“In The World’s Strongest Librarian (Gotham Bks: Penguin Group (USA). May 2013), his forthright, affecting, and sometimes surprisingly funny new memoir, Josh Hanagarne discloses a passion for books so great that he claims to see the rest of life as a mere break between bouts of reading. He’s a librarian at the Salt Lake Public Library who at 6’7? can reach the highest stacks, an Alice in his own Wonderland consumed with asking questions, a modestly observant Mormon with a newfound interest in evolution, and a dedicated weight lifter who launched his blog, World’s Strongest Librarian, to keep track of his progress.” (via Library Journal)
“Incoming library staff will no longer be designated as faculty, University Librarian Karin Wittenborg told library employees in an email March 1. Instead, all future positions within the University library system, including vacancies created by retirements and departures as well as newly created positions, will be posted as University staff. The decision was met with strong pushback from many in the library community. Forty-three members of the Library Faculty Assembly sent a letter to Wittenborg in February voicing their opposition to the proposed change. The faculty expressed concern about their future roles within the University community under this new system.”
“U.S.-based publishing company says it is dropping at least one of its lawsuits against a McMaster librarian after scholars across North America came to his defense. Edwin Mellen Press (EMP) had filed two lawsuits against Dale Askey and McMaster University, claiming a total of $4.5 million in damages. In the first filing, submitted in June of last year, the company alleged that statements Askey made in a Sept. 2010 blog post, while he was working at a Kansas university, were both “false” and “defamatory in its tone and context.”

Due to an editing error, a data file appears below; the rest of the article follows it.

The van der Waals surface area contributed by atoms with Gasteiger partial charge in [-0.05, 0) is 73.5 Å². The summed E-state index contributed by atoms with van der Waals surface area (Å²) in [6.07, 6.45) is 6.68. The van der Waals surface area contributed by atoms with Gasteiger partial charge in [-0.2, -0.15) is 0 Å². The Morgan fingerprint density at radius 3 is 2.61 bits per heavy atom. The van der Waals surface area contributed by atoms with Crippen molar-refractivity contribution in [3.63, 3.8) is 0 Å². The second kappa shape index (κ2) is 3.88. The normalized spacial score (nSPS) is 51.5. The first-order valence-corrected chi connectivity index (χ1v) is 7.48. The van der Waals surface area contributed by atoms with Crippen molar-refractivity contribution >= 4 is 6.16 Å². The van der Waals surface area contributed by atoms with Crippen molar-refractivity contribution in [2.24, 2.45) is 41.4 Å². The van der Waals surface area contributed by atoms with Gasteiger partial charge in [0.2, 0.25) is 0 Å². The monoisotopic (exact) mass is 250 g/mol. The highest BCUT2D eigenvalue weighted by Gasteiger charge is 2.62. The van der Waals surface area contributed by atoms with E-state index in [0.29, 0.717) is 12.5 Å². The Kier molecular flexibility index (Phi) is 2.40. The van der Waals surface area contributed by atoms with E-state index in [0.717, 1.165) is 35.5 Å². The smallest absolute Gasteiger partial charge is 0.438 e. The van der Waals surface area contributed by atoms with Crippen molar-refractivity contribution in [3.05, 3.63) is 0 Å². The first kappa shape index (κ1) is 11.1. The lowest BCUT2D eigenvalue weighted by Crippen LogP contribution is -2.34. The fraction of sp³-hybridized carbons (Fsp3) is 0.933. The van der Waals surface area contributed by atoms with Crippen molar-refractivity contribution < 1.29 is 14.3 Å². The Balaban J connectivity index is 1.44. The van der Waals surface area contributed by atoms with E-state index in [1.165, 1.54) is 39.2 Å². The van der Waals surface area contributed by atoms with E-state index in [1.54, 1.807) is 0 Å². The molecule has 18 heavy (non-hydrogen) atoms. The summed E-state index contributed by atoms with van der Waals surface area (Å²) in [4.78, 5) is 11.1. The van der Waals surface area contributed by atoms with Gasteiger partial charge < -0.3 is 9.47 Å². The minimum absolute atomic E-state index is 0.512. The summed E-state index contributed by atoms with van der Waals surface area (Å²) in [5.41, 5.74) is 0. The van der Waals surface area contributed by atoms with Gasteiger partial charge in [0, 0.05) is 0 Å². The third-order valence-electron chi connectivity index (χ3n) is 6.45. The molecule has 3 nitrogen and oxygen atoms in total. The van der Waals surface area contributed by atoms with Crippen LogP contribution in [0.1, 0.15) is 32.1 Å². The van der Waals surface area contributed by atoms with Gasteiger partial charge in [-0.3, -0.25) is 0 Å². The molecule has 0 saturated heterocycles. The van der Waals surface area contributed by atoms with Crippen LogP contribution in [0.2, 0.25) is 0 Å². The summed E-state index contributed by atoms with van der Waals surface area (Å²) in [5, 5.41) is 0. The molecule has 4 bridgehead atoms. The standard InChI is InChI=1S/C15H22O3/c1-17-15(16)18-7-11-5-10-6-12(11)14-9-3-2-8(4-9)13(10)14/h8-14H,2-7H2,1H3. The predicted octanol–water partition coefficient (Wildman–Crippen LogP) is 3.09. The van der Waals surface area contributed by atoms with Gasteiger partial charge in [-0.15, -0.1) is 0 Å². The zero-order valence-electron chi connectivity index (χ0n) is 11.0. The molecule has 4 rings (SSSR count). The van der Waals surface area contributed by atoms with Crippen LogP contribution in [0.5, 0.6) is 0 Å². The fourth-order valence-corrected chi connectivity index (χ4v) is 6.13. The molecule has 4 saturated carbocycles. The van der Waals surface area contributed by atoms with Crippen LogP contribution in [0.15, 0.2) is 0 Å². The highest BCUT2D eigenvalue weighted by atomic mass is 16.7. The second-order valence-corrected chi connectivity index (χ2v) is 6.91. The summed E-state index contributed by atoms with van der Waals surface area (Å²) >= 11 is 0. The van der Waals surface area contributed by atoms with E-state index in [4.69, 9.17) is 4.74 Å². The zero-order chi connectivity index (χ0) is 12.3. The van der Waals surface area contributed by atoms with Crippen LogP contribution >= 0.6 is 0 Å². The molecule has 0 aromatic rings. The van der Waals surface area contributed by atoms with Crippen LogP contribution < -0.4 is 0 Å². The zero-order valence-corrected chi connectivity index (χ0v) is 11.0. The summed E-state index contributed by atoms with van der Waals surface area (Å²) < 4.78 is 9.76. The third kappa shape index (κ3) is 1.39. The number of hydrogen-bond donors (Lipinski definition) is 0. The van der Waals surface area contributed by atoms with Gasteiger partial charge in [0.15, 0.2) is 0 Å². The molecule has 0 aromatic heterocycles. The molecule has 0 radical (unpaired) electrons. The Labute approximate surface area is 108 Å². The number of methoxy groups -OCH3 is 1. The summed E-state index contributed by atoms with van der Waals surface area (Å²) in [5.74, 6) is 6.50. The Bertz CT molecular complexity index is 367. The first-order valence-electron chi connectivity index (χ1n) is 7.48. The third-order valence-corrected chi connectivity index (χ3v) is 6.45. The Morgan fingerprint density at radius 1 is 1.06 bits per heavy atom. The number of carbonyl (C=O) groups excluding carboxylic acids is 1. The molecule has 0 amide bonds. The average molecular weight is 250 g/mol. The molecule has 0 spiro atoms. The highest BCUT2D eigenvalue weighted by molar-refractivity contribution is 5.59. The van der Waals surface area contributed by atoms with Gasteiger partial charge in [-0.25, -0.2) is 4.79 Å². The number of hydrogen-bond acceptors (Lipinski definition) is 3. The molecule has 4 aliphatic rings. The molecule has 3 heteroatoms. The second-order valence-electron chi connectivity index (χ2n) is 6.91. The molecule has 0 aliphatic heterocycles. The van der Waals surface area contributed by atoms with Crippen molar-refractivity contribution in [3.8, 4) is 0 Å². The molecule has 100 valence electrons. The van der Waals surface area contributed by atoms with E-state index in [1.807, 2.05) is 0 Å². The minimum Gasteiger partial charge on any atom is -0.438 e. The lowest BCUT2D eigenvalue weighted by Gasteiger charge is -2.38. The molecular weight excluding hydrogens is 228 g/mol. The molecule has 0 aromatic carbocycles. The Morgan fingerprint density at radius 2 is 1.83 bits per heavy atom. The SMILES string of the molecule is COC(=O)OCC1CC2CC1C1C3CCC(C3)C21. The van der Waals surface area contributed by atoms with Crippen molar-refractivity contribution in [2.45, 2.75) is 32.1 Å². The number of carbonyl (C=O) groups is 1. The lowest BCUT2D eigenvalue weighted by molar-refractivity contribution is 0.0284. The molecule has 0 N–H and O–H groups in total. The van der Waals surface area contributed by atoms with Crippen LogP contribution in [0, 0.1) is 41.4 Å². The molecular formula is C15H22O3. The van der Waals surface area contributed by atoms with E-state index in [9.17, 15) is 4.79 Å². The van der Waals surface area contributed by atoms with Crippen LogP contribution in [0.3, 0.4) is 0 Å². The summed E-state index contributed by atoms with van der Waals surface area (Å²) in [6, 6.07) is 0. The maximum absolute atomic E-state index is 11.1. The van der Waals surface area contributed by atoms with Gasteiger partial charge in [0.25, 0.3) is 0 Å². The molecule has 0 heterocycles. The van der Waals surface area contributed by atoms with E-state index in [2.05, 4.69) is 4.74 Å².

“In the days before Google, librarians at the New York Public Library hand clipped hundreds of thousands of photos and illustrations from magazines and books to create over 12,000 different files for its Picture Collection. Visitors could search for images of, say, rat catching or handshaking.”
via NY Times
“If there’s such a thing as a typical librarian, it would not be Lilia Pavlovsky. Pavlovsky, an assistant professor and lecturer at Rutgers’ School of Communication and Information, is a semi-retired Ukrainian folk singer who has worked on Wall Street, harvested potatoes and acted off-Broadway. But her unorthodox career path led Pavlovsky to the top of her field. Last fall, she won the Library Journal Teaching Award after being nominated by students and colleagues.
In classes like “Human Information Behavior,” Pavlovsky explores how and why people seek information and the many different ways it can be used in the digital age.”
via Rutgers FOCUS
“One doesn’t normally think of small liberal arts colleges as having very much of a role in affecting the direction of scholarly communication in general or academic publishing in particular. But Bryn Geffert, head librarian at Amherst College in Massachusetts, believes the can and should. With the endorsement of Amherst’s president and Board of Trustees, he has recently launched Amherst College Press, which will produce a handful of edited, peer-reviewed, digital-first books on “a very small number of subjects.” “We want to do a few things well, not overextend,” he says. Staff retirements have allowed Geffert to repurpose two salary lines in the library’s budget into an editorial staff, including a press director—”somebody who’s absolutely committed to open access,” he says. “That’s a fundamental value for the press.”